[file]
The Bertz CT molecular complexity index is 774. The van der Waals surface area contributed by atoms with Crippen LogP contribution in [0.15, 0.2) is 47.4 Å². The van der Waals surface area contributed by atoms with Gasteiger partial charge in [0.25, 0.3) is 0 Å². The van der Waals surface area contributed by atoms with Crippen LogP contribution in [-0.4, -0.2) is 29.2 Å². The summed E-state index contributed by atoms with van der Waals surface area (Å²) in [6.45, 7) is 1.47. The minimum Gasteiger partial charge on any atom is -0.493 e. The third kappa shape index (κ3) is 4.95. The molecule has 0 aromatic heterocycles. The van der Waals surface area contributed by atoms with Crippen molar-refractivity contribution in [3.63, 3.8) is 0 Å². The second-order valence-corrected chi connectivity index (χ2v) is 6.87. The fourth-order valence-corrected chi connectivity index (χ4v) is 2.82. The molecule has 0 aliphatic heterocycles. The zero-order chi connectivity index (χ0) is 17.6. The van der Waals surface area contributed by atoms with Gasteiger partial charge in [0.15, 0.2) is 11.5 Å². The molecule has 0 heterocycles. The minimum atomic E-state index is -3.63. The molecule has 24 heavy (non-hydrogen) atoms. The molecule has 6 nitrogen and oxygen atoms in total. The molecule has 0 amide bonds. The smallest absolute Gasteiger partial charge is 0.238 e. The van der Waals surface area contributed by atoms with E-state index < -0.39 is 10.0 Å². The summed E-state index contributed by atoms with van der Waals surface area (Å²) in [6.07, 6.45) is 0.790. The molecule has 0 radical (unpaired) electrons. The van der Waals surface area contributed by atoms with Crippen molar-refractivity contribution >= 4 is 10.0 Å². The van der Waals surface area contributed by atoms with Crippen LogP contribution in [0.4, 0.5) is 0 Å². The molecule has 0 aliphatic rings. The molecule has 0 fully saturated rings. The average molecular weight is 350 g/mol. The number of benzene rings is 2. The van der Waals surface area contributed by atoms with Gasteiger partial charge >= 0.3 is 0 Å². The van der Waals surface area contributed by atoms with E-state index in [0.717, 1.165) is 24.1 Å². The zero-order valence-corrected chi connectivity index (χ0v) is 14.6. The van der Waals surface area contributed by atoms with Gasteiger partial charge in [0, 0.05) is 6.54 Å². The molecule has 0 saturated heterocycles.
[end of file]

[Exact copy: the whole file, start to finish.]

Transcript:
The Bertz CT molecular complexity index is 774. The van der Waals surface area contributed by atoms with Crippen LogP contribution in [0.15, 0.2) is 47.4 Å². The van der Waals surface area contributed by atoms with Gasteiger partial charge in [0.25, 0.3) is 0 Å². The van der Waals surface area contributed by atoms with Crippen LogP contribution in [-0.4, -0.2) is 29.2 Å². The summed E-state index contributed by atoms with van der Waals surface area (Å²) in [6.45, 7) is 1.47. The minimum Gasteiger partial charge on any atom is -0.493 e. The third kappa shape index (κ3) is 4.95. The molecule has 0 aromatic heterocycles. The van der Waals surface area contributed by atoms with Crippen molar-refractivity contribution in [3.63, 3.8) is 0 Å². The second-order valence-corrected chi connectivity index (χ2v) is 6.87. The fourth-order valence-corrected chi connectivity index (χ4v) is 2.82. The molecule has 0 aliphatic heterocycles. The zero-order chi connectivity index (χ0) is 17.6. The van der Waals surface area contributed by atoms with Gasteiger partial charge in [0.15, 0.2) is 11.5 Å². The molecule has 0 heterocycles. The minimum atomic E-state index is -3.63. The molecule has 24 heavy (non-hydrogen) atoms. The molecule has 6 nitrogen and oxygen atoms in total. The molecule has 0 amide bonds. The smallest absolute Gasteiger partial charge is 0.238 e. The van der Waals surface area contributed by atoms with E-state index < -0.39 is 10.0 Å². The summed E-state index contributed by atoms with van der Waals surface area (Å²) in [6.07, 6.45) is 0.790. The molecule has 0 radical (unpaired) electrons. The van der Waals surface area contributed by atoms with Crippen molar-refractivity contribution >= 4 is 10.0 Å². The van der Waals surface area contributed by atoms with Crippen LogP contribution in [0.4, 0.5) is 0 Å². The molecule has 0 aliphatic rings. The molecule has 0 fully saturated rings. The average molecular weight is 350 g/mol. The number of benzene rings is 2. The van der Waals surface area contributed by atoms with Gasteiger partial charge >= 0.3 is 0 Å². The van der Waals surface area contributed by atoms with E-state index in [0.717, 1.165) is 24.1 Å². The zero-order valence-corrected chi connectivity index (χ0v) is 14.6. The van der Waals surface area contributed by atoms with Gasteiger partial charge in [0, 0.05) is 6.54 Å². The molecule has 0 saturated heterocycles.